But the world’s top carmaker since 2008 is still set to lose its crown this year to US rival General Motors after supply-chain disruptions from the March earthquake and tsunami in Japan and recent flooding in Thailand hit production around the world.
With estimated sales this year of 7.9 million vehicles for the group, which includes the Daihatsu Motor and Hino Motors divisions, Toyota will probably rank third behind GM and Europe’s Volkswagen.
Toyota is forecasting a 20 per cent jump in 2012 sales to a record 8.48 million vehicles.
It could regain the top spot next year as it builds up stock to meet pent-up demand and adds output capacity in Brazil and China, among other countries.
GM and VW have not disclosed 2012 sales plans, and Toyota did not provide group forecasts.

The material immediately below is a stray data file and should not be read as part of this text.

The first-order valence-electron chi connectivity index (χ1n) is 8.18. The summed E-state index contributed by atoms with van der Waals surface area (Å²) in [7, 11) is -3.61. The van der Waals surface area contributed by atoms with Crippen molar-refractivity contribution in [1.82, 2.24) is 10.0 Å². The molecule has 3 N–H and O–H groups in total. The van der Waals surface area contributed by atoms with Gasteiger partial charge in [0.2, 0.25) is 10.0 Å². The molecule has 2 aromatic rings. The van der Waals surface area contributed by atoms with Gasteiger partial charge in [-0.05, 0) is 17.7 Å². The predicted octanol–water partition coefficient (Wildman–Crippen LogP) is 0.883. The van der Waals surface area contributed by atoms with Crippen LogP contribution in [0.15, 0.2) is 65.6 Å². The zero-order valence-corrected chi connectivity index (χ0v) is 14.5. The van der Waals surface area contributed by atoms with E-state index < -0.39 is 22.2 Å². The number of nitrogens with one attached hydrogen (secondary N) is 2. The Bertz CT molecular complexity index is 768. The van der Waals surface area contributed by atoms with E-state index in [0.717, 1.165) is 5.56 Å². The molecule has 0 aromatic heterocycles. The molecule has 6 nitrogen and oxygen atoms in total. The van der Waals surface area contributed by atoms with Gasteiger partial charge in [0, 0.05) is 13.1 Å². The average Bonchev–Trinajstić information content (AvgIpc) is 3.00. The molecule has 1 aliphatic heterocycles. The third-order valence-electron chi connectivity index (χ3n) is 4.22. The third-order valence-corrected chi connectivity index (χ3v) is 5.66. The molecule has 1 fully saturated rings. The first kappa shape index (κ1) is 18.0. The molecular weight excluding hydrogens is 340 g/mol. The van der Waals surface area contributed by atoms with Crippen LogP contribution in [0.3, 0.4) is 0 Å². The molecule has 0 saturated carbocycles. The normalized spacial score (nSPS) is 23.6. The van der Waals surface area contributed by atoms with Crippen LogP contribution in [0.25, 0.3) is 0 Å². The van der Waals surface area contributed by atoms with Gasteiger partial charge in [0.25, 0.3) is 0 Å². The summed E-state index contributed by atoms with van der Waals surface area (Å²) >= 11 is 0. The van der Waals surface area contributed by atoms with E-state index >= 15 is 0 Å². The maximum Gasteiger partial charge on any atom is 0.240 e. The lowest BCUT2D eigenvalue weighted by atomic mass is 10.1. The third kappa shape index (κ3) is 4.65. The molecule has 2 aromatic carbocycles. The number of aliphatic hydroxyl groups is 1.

One industry analyst said: “The reason they lost sales this year was because they could not build the cars. Now that they can, it is possible they will take back the top spot.”
VW is also eyeing the top global ranking, with a medium-term sales goal of ten million vehicles in 2018. The group logged 7.51 million deliveries for the first 11 months of this year, after a 15 per cent gain in November.
Last week, sales chief Christian Klingler said: “Our target to top an annual eight million units for the first time is within reach.”
Consulting firm IHS Automotive predicted Toyota will leapfrog VW next year with a total of 8.42 million vehicles.